|Ingredients for Fabada|
The added complication was the middle deck hands 9th birthday as this would now mean travelling on his birthday so lots of re-jigging was required.
Step 1 – birthday meal and cake, not practical on the move and he also has a tendency to sea sickness.
Step 2 – walking the dog.
Step 3 – there was no bread for lunch or if we ate the milk rolls planned for lunch then there would be no lunch tomorrow whilst travelling.
Step 4 – we would need to tell the marina staff.
Step 5 – our shore side emergency overdue times would need to be changed (we have an EPIRB but always let someone know when we are moving and when we would be expected at the next destination).
We took the dog out for a walk via the supermarket to solve two problems at once, the marina staff had already been down for a chat so that was sorted. A couple of texts sorted out our emergency back up. We spent the afternoon cooking and enjoyed a big birthday tea of Fabada (Asturian bean and sausage stew) and birthday cake as requested.
Finally the Friday was a lovely morning, birthday presents were unwrapped, we were all set and we went up to the office to say good bye. We also managed to see many others from the marina and were given a nice home brewed bottle of ‘something warming’ which was a lovely gesture. We were all a bit sad to be going but glad to finally be on the move again. There was lots of waving and shouts of ‘adios’ as we left the marina.
The sun was beautiful, the sea sparkling and blue, the views lovely and the motion was unpleasant. Within a short while the birthday boy was curled up in the cockpit not having such a good day. We watched
us, seeing landmarks we had grown familiar with over the last few months from a
different perspective and taking lots of photos. Gijon
The wind was pretty much as forecast, weak and on the nose, so it was motoring time. This time though we had both Casper II and the new seat position making things easier and more comfortable.
(as in the friendly ghost) is the
autopilot, often it is referred to on boats as ‘George’ but we thought that
might cause some confusion. Casper II is that most common of upgrades on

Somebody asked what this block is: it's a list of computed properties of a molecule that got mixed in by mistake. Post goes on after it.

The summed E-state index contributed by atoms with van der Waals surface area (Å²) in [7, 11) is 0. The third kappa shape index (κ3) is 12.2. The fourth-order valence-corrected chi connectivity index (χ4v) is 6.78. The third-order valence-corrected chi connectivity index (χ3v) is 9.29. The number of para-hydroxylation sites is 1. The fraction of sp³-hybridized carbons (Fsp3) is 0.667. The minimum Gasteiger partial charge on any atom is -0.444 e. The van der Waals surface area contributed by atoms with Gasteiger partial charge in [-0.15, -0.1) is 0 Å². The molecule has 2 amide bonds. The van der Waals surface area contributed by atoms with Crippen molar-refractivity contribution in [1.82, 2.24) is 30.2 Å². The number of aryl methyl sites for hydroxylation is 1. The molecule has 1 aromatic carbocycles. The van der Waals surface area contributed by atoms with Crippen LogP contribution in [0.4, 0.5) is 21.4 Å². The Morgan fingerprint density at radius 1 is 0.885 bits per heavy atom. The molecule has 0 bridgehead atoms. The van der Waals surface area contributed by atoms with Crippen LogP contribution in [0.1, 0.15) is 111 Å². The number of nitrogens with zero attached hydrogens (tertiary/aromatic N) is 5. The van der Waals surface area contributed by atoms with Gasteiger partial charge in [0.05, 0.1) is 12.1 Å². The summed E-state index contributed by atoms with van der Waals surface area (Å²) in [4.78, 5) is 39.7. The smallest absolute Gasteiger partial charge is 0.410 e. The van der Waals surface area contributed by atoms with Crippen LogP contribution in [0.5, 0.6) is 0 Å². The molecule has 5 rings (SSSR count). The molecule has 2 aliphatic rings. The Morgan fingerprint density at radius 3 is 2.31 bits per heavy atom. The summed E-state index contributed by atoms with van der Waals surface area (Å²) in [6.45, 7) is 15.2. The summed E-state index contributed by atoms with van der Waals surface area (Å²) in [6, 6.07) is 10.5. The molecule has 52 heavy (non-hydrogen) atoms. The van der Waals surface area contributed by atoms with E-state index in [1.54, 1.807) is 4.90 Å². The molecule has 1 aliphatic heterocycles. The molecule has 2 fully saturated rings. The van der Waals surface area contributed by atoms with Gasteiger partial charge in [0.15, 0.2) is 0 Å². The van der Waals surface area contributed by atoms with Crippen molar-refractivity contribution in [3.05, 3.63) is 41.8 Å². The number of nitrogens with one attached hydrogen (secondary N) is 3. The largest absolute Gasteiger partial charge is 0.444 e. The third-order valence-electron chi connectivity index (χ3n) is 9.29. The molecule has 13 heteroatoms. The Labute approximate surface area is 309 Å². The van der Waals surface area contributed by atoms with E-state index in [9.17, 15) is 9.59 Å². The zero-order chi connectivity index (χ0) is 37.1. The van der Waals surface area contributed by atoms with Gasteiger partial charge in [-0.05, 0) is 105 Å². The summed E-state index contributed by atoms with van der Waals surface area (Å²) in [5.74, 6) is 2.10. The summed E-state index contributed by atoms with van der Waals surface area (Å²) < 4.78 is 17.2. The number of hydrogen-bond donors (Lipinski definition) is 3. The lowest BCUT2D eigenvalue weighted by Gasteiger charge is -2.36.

Tarquilla, that is from a more modern and shiny version that does not work to
an older one that does he is therefore often also referred to as ‘ Casper ’s Grandad’. His
job is to keep the boat on a set bearing and trying to get him working has been
an ongoing challenge since we left Topsham. With it you can let go of the wheel
without the boat going off course which makes things like eating, swapping the
helm or using binoculars a bit more simple. The hours wore on with the birthday
boy sleeping in the cockpit and feeling very ill and with the basket of snacks
being reduced rapidly by the other two. Finally the sun started to set and it
was time to move to night watches. Casper
We both have a lot of experience of night shifts from previous jobs and find the best thing for us is to do 2 hour shifts overnight, sleeping on a makeshift bed in the cockpit when off watch in case an extra pair of eyes or some other help is needed, which it often is, meaning that it is rarely an uninterrupted sleep. The (other two) children slept well, curled up on the settee after watching a DVD. It was a very clear, starry night. Just off of
a main route for shipping giving us a view of passing ships lit up and
travelling across the horizon in a long line in the inky black for several
hours of the night. The moon came up about 4 in the morning and hung low in the
sky glowing orange. The light changed, the sun came up and we were treated to a
lovely sunrise to start the new day. Santander
It was a long trip but finally several hours after breakfast the marina break water was in sight, we were nearly there. Mark popped down below for something and called back up that there was water coming in. That is not something you want to hear on a boat. There was no sign of where it was coming in or how fast, just a bilge (sort of under the floor boards) full of water, water that should have been on the outside of the boat not the inside. The boys were brilliant and all the safety training kicked in as they put on lifejackets, packed the last few essentials into the grab bag and helped to empty buckets of water out the side. Mark worked to track the cause and pinned it down to an engine. With the engine off the water level started to drop, the bilge pump was doing its job and we were getting closer to the marina. There was no answer on the radio to our requests for help from the marina staff to help us in so it was all hands on deck to get our beast into a finger pontoon without the full control of both engines and with a small audience on the wave break. We slid in on the second attempt when Mark risked running the second engine briefly for more control and got the ropes on, now it was time to sort out the mess!
After lots of mopping, a rusted jubilee clip was the chief suspect, turning on the engine proved the point with a spray of sea water, good news in that it would be an easy fix, good news that it had happened where it did and good news that the problem was spotted before it became any worse. As long as the engine was off, the leak would not continue so after lots of clearing up there was nothing more to be done until everything opened again on the Monday.
We set off for the next stop with a day which couldn’t decide if it would be sunny or wet but there was a nice gentle sea. A few miles down the coast we reached Castro Urdiales which we had thought about stopping at for lunch but as it had large black clouds looming over it we just popped our noses into the bay for a look at the castle and large church on the shore then carried on to Bilbao, a nice short hop taking us into the start of Basque country.
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